The BMJ received numerous complaints and a formal grievance was filed with the Press Complaints Commission after publishing the obituary. The editor, Smith, expressed regret for any distress caused to Horrobin’s loved ones, but stood by the article, stating that their readers expect more than just simple death announcements and the publication aims to provide in-depth journalistic pieces that offer insight and evaluation of a person’s character.
Caroline Smith was born in Leicester to her Anglo-Indian father, Cedric, who worked in the civil service, and her mother Kathleen (nee Meeson), a secretary. She had an older brother, Clive. Her childhood was difficult as she struggled with her relationship with her father and did not fit in at school. Eventually, the family relocated to Kensington, London after World War II. Caroline attended Richmond County School for Girls, but was later expelled for being unpunctual, not having the correct uniform, and causing disruptions by making other girls laugh. However, she found solace in science books she discovered at the library, stating that “Facts and science became my refuge.”
At the age of 16, Caroline began working as a laboratory assistant in a teacher training college. She pursued A-levels through night school and then completed a degree in zoology at Sir John Cass College in London (which is now part of London Metropolitan University). However, her studies were interrupted due to a nervous breakdown. Despite this, she earned her BSc and went on to pursue a PhD in neuroscience at University College London. During her experiments, she noticed that some of her results were not as good as a colleague’s (whom she suspected of cheating), which ultimately led to her not completing the PhD. Instead, she began working as a freelancer for the New Scientist and also held a job at Horrobin’s publishing company in Lancaster for several years.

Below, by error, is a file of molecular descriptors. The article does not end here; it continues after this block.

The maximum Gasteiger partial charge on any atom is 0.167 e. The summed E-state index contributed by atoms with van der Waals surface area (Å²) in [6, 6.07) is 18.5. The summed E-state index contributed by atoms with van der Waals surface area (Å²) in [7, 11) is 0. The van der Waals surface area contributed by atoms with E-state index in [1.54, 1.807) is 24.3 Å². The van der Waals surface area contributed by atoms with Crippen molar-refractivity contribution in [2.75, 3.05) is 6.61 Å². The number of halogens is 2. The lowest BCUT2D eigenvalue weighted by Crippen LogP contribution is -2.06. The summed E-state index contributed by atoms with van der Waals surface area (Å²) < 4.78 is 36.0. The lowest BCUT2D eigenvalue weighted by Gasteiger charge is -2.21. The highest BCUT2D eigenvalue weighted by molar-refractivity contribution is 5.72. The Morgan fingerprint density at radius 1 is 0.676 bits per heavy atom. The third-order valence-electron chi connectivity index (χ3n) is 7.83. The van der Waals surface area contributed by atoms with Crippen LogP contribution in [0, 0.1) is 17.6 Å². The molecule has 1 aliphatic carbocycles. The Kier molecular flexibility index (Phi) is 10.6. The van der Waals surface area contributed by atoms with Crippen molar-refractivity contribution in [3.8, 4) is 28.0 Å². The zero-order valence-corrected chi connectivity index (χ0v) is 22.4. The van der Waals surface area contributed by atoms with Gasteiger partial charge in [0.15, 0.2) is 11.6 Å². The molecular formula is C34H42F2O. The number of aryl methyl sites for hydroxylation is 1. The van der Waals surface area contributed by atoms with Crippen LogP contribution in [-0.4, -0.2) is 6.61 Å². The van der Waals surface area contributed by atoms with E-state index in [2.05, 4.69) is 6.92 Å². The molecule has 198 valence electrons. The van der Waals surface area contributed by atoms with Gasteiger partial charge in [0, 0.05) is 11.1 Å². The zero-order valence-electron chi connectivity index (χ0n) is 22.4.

During the late 1980s, she took on the role of UK correspondent for the Canadian Medical Association Journal. She also made contributions to a BBC documentary on the history of the NHS and a Granada World in Action segment about unethical doctors taking advantage of individuals who believed they had allergies. Additionally, she collaborated on multiple books and co-authored Insulin Murders (2007) with Marks.
In 1976, Caroline and Peter Richmond were married, but their relationship was not a happy one and they divorced after two years. Caroline, however, chose to keep her married name. She met Jim Edgar through Guardian Soulmates in 2010 at the age of 68, and they tied the knot in 2015. Besides her work, Caroline shared that her marriage with Jim was one of the three sources of great happiness in her life (the others being her beloved cats Thisbe and Horace, and her membership at the Chelsea Arts Club).
Richmond endured poor health for an extended period. In 1992, she underwent a surgery to eliminate the tissue lining her uterus. Upon waking up, she discovered that her ovaries and uterus had been removed by surgeon Ian Fergusson, who believed he had found a cancerous lump. This came as a shock to Richmond, who described it as “being castrated”, and she filed a complaint with the General Medical Council. Although the surgeon was ultimately cleared of any wrongdoing, the case received widespread attention and prompted the British Medical Association to revise their guidelines for obtaining informed consent from patients prior to procedures.
In November of last year, Richmond was granted honorary membership to the Medical Journalists’ Association due to her contributions to HealthSense. Despite suffering from normal pressure hydrocephalus, she remained dedicated to advocating for health and other causes that were important to her. Displeased with a rose in her garden being named after “Mortimer Sackler” (involved in the Purdue Pharma controversy), she successfully convinced the RHS to change the name to “Mary Delany”, which brought her great satisfaction.
After Richmond passed away, she left behind Jim and her stepchildren, Lisa and Ian.